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Potomac Instream Flow Methods Workshop


Introduction Agenda Participants List Panelists Presentations Breakout Group Reports Panel Recommendations Potomac Flow-by Studies

Four breakout groups discussed issues related to their specific areas of interest, and they each created three recommendations for the expert panel during a working lunch. Information gaps were identified by each of the groups and recommendations for additional research/work follow. The panelistsí questions were addressed during the breakout group presentations and the workshop was adjourned to allow the panelists to develop their recommendations.

Breakout Group Reports

Submerged Aquatic Vegetation (SAV)

    1. What are the effects of daily oxygen cycles and pH, and the causation and implications of lowered flow within SAV beds?
    2. What are the microhabitat effects of SAV? (e.g., stratification, thermocline)
    3. What are the effects of the C&O canal? Is there a possibility of using the canal to test low flow effects on SAV beds and water quality?

Birds, Mammals, Amphibians and Reptiles

    1. During low flow events, would predation of fish and mussels by birds and mammals increase to a point of concern?
    2. Is there a benefit to birds and mammals during low flow through increased food availability?
    3. Would persistent decreased flow lead to increased contaminant levels in raptors and other scavengers?

Hydrology

    1. What are the biological requirements in terms of hydrology?
    2. Biological monitoring is needed to collect habitat/hydrologic information. (e.g., where do fish go during droughts?)
    3. What are the acceptable levels of accuracy and tolerance in Adaptive Management models?
Additional questions/points raised by the hydrology group:
  • Will the stretch of river upstream of Seneca Pool be studied?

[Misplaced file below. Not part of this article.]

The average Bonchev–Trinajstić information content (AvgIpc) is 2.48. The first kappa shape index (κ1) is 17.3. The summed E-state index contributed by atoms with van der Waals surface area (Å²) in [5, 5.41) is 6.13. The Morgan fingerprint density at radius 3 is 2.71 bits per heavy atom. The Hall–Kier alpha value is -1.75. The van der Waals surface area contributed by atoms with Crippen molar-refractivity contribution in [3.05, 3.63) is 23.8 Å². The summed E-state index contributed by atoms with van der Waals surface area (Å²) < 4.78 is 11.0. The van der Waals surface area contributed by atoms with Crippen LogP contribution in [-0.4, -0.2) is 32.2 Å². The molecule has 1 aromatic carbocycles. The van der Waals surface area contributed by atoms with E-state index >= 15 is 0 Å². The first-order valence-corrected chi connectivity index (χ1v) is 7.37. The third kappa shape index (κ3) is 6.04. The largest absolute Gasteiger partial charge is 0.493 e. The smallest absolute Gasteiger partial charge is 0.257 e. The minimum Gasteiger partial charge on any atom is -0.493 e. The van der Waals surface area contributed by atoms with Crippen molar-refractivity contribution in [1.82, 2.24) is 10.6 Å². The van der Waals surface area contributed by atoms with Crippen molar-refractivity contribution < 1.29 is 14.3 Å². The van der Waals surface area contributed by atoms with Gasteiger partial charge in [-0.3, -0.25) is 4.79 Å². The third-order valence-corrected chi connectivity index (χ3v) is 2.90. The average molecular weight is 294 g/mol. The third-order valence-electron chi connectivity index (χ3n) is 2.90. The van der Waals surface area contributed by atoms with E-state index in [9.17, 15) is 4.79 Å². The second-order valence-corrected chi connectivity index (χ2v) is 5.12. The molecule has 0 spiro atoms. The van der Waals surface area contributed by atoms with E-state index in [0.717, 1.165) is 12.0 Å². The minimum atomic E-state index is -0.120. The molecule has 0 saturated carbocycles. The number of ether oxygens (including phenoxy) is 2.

• Is nutrient loading more important than flow?
  • The choice of model must take into consideration the biological objective.
  • Monitoring seems to be a good solution, especially if modeling cannot be comprehensive enough to answer questions.
  • It is worth collecting anecdotal information from park rangers and others who have intimate knowledge of the river?
  • What are the roles of voluntary and mandatory restrictions?

Fish and Mussels

    1. Tried to identify key species/representatives of fish and mussels from known information. These were based on factors such as abundance, sensitivity, status (e.g., endangered, threatened), and public interest.
    2. Need more biological data. The long-term goal is to develop a monitoring program for the study area based on a multi-metric approach.
    3. Need an agreement that in the short-term, without biological information, a hydrologic analysis could be done that provides habitat templates for the study area.
Dr. Parasiewicz added the following fourth point:
    4. Exotic species are an important factor and should be included in the study.


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This page was updated on May 30, 2003.